3. Einstein was on to something with his work on time and space. We've no need to get that deep into the mathematics when working on spreading good practice. However, the issue of space is an important one; or maybe you think of it easier as geography. I've seen some teams use excellent maps and nowadays there are interactive electronic maps on which data can be tagged. Think and get creative. Learn about how and why different practices spread in different ways, not just because of the peopel involved but also because of the space and geography.

Three basics to remember for spread measurement.




(c) 2008, Sarah Fraser

Monday, 24 March 2008

Warning: "holding the gains" means missing the point

For those well versed in the art of Cockney rhyming slang, then you'll know that the "dog and bone" is how a Cockney Londoner refers to the phone and "apples and pairs" the stairs. They might now say "Would you "Adamn & Eve" (believe) it, but we seem to have a new term."
I keep coming across "spread and sustainability" as though these two remarkably different concepts and dynamics were intertwined. They appear in requests for short presentations, in documents, booklets, advice to project leaders and exhortations for improving results in healthcare.

The quickie defintion usually given after "spread and sustainability" or "sustainability and spread" is "sustainability" means we need to hold our gains and then we need to "spread" the gains / results to others in the organisation.

This looks fine on paper. But let's think about this. What exactly is meant by "holding the gain"? In the majority of improvement projects the gain is valued and assessed against a measurement. For example, the reduction in rate of infections on the ward would be measuring an outcome which is helpful and can keep a team focused on the end result. Some measures focus on a process, such as the number of staff who have adopted the use of a checklist for a certain procedure. Here is my concern.

When it comes to working on what it is that needs to be "held" many teams will focus on the the "what's" they have created. This will be the checklists, the new procedures etc. While helpful, it takes a humble team to be able to keep focused on the outcome and continue to adapt their processes and behaviours to continue to maintain and perhaps improve on their results. In many cases this may mean they have to alter their original soultions (thus, of course, impacting what others may want to spread - but that is another issue for another day...).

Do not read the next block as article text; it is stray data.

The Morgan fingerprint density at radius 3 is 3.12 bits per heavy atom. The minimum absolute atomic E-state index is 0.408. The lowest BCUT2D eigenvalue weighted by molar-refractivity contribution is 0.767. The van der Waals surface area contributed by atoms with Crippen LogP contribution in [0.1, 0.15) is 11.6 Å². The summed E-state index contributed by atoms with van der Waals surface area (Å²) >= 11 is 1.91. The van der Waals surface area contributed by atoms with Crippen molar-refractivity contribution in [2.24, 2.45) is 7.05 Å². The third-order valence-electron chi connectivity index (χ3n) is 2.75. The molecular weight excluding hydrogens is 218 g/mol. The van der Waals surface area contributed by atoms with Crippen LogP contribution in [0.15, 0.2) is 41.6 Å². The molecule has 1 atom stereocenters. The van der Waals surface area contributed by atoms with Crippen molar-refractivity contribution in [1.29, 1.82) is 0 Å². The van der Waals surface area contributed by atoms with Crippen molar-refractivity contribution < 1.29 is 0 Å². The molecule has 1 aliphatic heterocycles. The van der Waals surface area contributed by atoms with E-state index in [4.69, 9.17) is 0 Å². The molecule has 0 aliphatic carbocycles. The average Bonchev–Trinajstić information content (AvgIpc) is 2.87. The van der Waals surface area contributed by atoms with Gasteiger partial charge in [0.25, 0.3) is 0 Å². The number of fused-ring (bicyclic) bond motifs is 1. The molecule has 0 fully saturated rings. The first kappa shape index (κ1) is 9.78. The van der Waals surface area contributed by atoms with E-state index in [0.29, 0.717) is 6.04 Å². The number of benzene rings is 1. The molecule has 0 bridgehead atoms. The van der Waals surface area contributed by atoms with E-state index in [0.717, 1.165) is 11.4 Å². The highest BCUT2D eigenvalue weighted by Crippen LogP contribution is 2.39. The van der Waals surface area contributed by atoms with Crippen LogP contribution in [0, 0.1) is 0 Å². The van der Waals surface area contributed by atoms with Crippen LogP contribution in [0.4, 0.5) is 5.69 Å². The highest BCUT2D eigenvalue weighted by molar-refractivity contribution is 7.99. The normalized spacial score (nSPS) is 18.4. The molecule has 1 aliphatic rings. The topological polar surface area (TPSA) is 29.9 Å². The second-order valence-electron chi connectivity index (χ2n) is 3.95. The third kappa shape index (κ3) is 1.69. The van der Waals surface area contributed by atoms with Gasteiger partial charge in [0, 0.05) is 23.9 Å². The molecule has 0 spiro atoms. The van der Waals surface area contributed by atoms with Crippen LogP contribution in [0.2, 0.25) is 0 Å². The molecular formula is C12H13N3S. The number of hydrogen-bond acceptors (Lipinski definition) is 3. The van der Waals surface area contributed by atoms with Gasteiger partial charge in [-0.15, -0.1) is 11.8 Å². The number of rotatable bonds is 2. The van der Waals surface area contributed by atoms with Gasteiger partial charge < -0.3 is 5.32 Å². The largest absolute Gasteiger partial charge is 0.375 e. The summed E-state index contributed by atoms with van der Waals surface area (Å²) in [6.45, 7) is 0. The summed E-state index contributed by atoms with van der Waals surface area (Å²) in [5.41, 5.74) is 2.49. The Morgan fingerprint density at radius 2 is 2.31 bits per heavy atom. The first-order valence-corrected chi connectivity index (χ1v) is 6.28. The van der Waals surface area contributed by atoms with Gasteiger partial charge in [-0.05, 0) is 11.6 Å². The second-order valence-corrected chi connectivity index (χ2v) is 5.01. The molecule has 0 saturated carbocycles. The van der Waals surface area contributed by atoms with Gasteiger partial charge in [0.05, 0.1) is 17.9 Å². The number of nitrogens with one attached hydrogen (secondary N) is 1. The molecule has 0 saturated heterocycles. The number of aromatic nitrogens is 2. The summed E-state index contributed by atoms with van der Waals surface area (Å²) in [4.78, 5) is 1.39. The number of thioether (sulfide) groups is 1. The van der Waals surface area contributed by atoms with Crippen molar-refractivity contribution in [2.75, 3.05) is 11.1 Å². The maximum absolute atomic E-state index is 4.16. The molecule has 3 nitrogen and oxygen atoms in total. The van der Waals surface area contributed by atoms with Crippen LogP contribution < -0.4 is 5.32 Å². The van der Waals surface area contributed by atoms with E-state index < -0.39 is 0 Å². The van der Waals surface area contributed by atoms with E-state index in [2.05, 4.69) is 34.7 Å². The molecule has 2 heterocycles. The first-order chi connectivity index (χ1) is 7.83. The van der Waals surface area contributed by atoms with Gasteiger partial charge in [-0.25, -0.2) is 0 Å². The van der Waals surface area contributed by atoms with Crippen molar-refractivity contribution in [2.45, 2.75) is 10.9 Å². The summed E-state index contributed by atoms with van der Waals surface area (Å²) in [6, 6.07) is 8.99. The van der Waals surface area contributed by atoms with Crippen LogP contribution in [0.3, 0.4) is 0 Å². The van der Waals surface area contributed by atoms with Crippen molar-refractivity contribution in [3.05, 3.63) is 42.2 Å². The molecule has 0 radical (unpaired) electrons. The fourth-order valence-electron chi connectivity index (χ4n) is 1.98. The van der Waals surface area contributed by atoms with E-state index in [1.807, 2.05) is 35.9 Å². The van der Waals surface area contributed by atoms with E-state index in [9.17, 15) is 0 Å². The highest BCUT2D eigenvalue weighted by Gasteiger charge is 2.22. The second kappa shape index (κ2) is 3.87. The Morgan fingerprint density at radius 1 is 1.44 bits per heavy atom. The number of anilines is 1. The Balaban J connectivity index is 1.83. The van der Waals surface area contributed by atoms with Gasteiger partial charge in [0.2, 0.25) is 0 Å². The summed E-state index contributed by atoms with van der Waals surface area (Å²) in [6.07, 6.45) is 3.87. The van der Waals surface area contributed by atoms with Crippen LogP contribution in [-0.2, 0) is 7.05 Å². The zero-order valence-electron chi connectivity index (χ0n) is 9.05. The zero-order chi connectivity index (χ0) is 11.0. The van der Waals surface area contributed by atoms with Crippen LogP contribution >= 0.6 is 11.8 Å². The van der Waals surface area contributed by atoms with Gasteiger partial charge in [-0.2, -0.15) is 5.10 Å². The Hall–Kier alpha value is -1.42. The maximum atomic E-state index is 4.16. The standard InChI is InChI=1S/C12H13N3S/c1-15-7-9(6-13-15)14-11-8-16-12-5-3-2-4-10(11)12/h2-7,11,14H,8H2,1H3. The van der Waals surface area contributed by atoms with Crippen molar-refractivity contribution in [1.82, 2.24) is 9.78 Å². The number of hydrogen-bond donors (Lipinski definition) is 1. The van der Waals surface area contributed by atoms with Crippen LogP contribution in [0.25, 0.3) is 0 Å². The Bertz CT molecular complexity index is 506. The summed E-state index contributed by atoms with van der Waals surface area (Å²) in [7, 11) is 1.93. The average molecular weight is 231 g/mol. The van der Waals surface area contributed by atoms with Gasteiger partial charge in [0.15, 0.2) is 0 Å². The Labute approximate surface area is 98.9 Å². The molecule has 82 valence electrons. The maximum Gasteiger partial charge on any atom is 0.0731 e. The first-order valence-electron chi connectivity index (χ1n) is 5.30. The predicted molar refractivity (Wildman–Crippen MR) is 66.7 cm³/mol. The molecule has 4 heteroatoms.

How many leaders and improvement teams take the time to work out the qualitative aspects of their results? What really enabled them to deliver the improvement? While the attention is so often on the output, the "thing" that was created, by ignoring or avoiding reviewing the human, social and emotional behavioural processes involved in the development of it, they are at risk of losing what they have gained. I believe that it is in this tacit knowledge that the true gain lies. It is here that the learning resides. The checklist is merely the tangible, and temporary, manifestation of their experience.

The discipline of learning organisations and learning teams is well known, though sadly often disconnected from the conscious experience of many improvement project teams. When the concept of learning gains a hold, then we may hold some gains.

(c) 2008, Sarah Fraser

Saturday, 22 March 2008

Being positively deviant is a way to spread good practice

I've found the term "positive deviance" triggers a diverse range of concepts, prejudices and assumptions from colleagues when I introduce it. Which is probably why most practitioners involved in it refer to the practice as "PD"; it arrives with less emotional baggage.